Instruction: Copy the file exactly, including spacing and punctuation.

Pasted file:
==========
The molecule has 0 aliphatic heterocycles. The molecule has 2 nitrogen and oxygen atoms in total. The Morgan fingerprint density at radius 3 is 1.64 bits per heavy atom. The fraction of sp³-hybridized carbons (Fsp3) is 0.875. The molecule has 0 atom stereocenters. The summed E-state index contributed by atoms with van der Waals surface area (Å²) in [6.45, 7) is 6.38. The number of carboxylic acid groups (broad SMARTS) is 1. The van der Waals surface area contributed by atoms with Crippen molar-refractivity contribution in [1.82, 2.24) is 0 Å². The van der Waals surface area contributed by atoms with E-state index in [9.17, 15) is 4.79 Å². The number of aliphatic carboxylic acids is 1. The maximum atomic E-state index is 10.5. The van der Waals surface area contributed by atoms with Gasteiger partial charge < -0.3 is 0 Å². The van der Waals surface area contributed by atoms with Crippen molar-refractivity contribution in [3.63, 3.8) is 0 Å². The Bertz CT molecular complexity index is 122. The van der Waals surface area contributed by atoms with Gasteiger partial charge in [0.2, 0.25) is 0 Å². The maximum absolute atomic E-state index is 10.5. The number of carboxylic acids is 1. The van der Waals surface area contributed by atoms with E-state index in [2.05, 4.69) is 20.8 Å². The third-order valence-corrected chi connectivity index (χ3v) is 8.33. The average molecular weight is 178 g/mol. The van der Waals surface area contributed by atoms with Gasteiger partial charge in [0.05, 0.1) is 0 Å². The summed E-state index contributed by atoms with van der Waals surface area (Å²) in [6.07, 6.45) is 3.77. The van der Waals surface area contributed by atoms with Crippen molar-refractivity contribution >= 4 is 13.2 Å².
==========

The molecule has 0 aliphatic heterocycles. The molecule has 2 nitrogen and oxygen atoms in total. The Morgan fingerprint density at radius 3 is 1.64 bits per heavy atom. The fraction of sp³-hybridized carbons (Fsp3) is 0.875. The molecule has 0 atom stereocenters. The summed E-state index contributed by atoms with van der Waals surface area (Å²) in [6.45, 7) is 6.38. The number of carboxylic acid groups (broad SMARTS) is 1. The van der Waals surface area contributed by atoms with Crippen molar-refractivity contribution in [1.82, 2.24) is 0 Å². The van der Waals surface area contributed by atoms with E-state index in [9.17, 15) is 4.79 Å². The number of aliphatic carboxylic acids is 1. The maximum atomic E-state index is 10.5. The van der Waals surface area contributed by atoms with Gasteiger partial charge < -0.3 is 0 Å². The van der Waals surface area contributed by atoms with Crippen molar-refractivity contribution in [3.63, 3.8) is 0 Å². The Bertz CT molecular complexity index is 122. The van der Waals surface area contributed by atoms with Gasteiger partial charge in [0.2, 0.25) is 0 Å². The maximum absolute atomic E-state index is 10.5. The number of carboxylic acids is 1. The van der Waals surface area contributed by atoms with E-state index in [2.05, 4.69) is 20.8 Å². The third-order valence-corrected chi connectivity index (χ3v) is 8.33. The average molecular weight is 178 g/mol. The van der Waals surface area contributed by atoms with Gasteiger partial charge in [0.05, 0.1) is 0 Å². The summed E-state index contributed by atoms with van der Waals surface area (Å²) in [6.07, 6.45) is 3.77. The van der Waals surface area contributed by atoms with Crippen molar-refractivity contribution >= 4 is 13.2 Å².